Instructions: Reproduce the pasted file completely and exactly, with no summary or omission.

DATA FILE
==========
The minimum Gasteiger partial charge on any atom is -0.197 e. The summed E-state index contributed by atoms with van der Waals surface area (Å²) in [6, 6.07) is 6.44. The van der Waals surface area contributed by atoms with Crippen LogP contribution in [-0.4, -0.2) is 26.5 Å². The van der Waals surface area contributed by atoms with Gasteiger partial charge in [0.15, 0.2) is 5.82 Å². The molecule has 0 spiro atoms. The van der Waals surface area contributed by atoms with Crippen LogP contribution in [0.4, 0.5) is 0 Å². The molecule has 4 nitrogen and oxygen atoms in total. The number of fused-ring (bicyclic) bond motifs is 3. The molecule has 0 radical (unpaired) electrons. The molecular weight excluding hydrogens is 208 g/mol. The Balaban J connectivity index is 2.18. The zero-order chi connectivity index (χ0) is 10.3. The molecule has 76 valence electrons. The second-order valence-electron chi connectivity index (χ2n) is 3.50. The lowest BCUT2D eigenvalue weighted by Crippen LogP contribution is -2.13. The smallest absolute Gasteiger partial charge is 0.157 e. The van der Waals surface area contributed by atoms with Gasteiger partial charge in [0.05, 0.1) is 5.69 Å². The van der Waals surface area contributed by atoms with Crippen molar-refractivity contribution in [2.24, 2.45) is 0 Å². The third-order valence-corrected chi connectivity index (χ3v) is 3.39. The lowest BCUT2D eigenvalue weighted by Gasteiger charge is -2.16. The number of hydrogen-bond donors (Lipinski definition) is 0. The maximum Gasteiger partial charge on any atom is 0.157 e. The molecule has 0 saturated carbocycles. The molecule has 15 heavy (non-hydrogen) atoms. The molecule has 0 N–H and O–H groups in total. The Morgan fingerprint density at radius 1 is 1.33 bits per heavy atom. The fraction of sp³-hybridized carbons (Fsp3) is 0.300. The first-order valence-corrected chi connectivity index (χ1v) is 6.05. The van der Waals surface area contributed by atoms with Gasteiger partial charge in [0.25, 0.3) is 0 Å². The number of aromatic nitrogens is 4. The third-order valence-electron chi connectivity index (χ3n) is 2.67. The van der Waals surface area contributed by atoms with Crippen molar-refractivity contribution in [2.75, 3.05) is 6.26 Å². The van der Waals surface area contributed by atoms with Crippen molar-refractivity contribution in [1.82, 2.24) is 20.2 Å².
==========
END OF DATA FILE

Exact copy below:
The minimum Gasteiger partial charge on any atom is -0.197 e. The summed E-state index contributed by atoms with van der Waals surface area (Å²) in [6, 6.07) is 6.44. The van der Waals surface area contributed by atoms with Crippen LogP contribution in [-0.4, -0.2) is 26.5 Å². The van der Waals surface area contributed by atoms with Gasteiger partial charge in [0.15, 0.2) is 5.82 Å². The molecule has 0 spiro atoms. The van der Waals surface area contributed by atoms with Crippen LogP contribution in [0.4, 0.5) is 0 Å². The molecule has 4 nitrogen and oxygen atoms in total. The number of fused-ring (bicyclic) bond motifs is 3. The molecule has 0 radical (unpaired) electrons. The molecular weight excluding hydrogens is 208 g/mol. The Balaban J connectivity index is 2.18. The zero-order chi connectivity index (χ0) is 10.3. The molecule has 76 valence electrons. The second-order valence-electron chi connectivity index (χ2n) is 3.50. The lowest BCUT2D eigenvalue weighted by Crippen LogP contribution is -2.13. The smallest absolute Gasteiger partial charge is 0.157 e. The van der Waals surface area contributed by atoms with Gasteiger partial charge in [0.05, 0.1) is 5.69 Å². The van der Waals surface area contributed by atoms with Crippen molar-refractivity contribution in [2.24, 2.45) is 0 Å². The third-order valence-corrected chi connectivity index (χ3v) is 3.39. The lowest BCUT2D eigenvalue weighted by Gasteiger charge is -2.16. The number of hydrogen-bond donors (Lipinski definition) is 0. The maximum Gasteiger partial charge on any atom is 0.157 e. The molecule has 0 saturated carbocycles. The molecule has 15 heavy (non-hydrogen) atoms. The molecule has 0 N–H and O–H groups in total. The Morgan fingerprint density at radius 1 is 1.33 bits per heavy atom. The fraction of sp³-hybridized carbons (Fsp3) is 0.300. The first-order valence-corrected chi connectivity index (χ1v) is 6.05. The van der Waals surface area contributed by atoms with Gasteiger partial charge in [0.25, 0.3) is 0 Å². The number of aromatic nitrogens is 4. The third-order valence-electron chi connectivity index (χ3n) is 2.67. The van der Waals surface area contributed by atoms with Crippen molar-refractivity contribution in [2.75, 3.05) is 6.26 Å². The van der Waals surface area contributed by atoms with Crippen molar-refractivity contribution in [1.82, 2.24) is 20.2 Å².